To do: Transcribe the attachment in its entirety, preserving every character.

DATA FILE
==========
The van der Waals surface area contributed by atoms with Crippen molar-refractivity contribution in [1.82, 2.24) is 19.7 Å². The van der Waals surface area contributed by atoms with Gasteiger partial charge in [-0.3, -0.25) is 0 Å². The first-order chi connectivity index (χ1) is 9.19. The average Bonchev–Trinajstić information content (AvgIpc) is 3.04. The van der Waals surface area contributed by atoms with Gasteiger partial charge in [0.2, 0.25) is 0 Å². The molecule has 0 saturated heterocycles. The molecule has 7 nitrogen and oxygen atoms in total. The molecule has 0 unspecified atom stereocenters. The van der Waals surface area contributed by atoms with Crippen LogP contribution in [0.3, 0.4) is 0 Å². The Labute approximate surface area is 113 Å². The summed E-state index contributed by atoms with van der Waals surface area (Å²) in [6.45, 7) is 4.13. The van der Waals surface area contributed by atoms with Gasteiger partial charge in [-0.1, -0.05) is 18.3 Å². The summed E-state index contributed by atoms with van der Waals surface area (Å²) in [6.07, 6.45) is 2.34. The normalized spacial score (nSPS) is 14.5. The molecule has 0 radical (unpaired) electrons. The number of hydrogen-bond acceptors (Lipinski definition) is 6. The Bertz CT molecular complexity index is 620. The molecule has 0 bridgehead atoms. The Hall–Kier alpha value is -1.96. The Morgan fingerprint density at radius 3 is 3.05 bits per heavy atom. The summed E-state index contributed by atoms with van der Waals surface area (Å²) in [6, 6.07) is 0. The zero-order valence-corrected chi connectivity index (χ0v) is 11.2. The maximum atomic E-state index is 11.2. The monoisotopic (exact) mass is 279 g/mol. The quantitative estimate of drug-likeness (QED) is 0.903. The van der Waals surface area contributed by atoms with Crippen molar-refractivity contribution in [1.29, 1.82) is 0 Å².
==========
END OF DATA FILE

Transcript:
The van der Waals surface area contributed by atoms with Crippen molar-refractivity contribution in [1.82, 2.24) is 19.7 Å². The van der Waals surface area contributed by atoms with Gasteiger partial charge in [-0.3, -0.25) is 0 Å². The first-order chi connectivity index (χ1) is 9.19. The average Bonchev–Trinajstić information content (AvgIpc) is 3.04. The van der Waals surface area contributed by atoms with Gasteiger partial charge in [0.2, 0.25) is 0 Å². The molecule has 0 saturated heterocycles. The molecule has 7 nitrogen and oxygen atoms in total. The molecule has 0 unspecified atom stereocenters. The van der Waals surface area contributed by atoms with Crippen LogP contribution in [0.3, 0.4) is 0 Å². The Labute approximate surface area is 113 Å². The summed E-state index contributed by atoms with van der Waals surface area (Å²) in [6.45, 7) is 4.13. The van der Waals surface area contributed by atoms with Gasteiger partial charge in [-0.1, -0.05) is 18.3 Å². The summed E-state index contributed by atoms with van der Waals surface area (Å²) in [6.07, 6.45) is 2.34. The normalized spacial score (nSPS) is 14.5. The molecule has 0 radical (unpaired) electrons. The number of hydrogen-bond acceptors (Lipinski definition) is 6. The Bertz CT molecular complexity index is 620. The molecule has 0 bridgehead atoms. The Hall–Kier alpha value is -1.96. The Morgan fingerprint density at radius 3 is 3.05 bits per heavy atom. The summed E-state index contributed by atoms with van der Waals surface area (Å²) in [6, 6.07) is 0. The zero-order valence-corrected chi connectivity index (χ0v) is 11.2. The maximum atomic E-state index is 11.2. The monoisotopic (exact) mass is 279 g/mol. The quantitative estimate of drug-likeness (QED) is 0.903. The van der Waals surface area contributed by atoms with Crippen molar-refractivity contribution in [1.29, 1.82) is 0 Å².